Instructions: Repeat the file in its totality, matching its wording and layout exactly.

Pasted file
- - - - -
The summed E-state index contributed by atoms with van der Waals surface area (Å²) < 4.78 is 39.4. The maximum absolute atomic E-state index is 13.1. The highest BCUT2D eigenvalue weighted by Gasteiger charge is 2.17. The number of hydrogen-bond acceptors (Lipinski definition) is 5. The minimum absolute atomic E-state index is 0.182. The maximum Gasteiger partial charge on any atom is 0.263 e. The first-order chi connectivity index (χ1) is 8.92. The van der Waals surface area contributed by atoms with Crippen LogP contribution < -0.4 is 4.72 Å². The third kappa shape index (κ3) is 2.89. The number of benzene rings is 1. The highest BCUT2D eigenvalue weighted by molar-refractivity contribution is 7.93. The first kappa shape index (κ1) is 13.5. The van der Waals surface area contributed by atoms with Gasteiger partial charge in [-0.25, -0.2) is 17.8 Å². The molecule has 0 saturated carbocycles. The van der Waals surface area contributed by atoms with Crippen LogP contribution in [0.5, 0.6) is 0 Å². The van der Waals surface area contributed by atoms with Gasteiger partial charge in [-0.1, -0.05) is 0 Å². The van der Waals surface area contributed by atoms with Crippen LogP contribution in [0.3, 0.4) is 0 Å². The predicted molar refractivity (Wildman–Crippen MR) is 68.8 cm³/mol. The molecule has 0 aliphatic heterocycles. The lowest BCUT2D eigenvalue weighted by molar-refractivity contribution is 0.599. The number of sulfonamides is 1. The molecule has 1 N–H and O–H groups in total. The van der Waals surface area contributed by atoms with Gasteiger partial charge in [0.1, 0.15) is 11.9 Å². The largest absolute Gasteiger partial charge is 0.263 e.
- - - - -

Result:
The summed E-state index contributed by atoms with van der Waals surface area (Å²) < 4.78 is 39.4. The maximum absolute atomic E-state index is 13.1. The highest BCUT2D eigenvalue weighted by Gasteiger charge is 2.17. The number of hydrogen-bond acceptors (Lipinski definition) is 5. The minimum absolute atomic E-state index is 0.182. The maximum Gasteiger partial charge on any atom is 0.263 e. The first-order chi connectivity index (χ1) is 8.92. The van der Waals surface area contributed by atoms with Crippen LogP contribution < -0.4 is 4.72 Å². The third kappa shape index (κ3) is 2.89. The number of benzene rings is 1. The highest BCUT2D eigenvalue weighted by molar-refractivity contribution is 7.93. The first kappa shape index (κ1) is 13.5. The van der Waals surface area contributed by atoms with Gasteiger partial charge in [-0.25, -0.2) is 17.8 Å². The molecule has 0 saturated carbocycles. The van der Waals surface area contributed by atoms with Crippen LogP contribution in [0.5, 0.6) is 0 Å². The van der Waals surface area contributed by atoms with Gasteiger partial charge in [-0.1, -0.05) is 0 Å². The van der Waals surface area contributed by atoms with Crippen LogP contribution in [0.3, 0.4) is 0 Å². The predicted molar refractivity (Wildman–Crippen MR) is 68.8 cm³/mol. The molecule has 0 aliphatic heterocycles. The lowest BCUT2D eigenvalue weighted by molar-refractivity contribution is 0.599. The number of sulfonamides is 1. The molecule has 1 N–H and O–H groups in total. The van der Waals surface area contributed by atoms with Gasteiger partial charge in [0.1, 0.15) is 11.9 Å². The largest absolute Gasteiger partial charge is 0.263 e.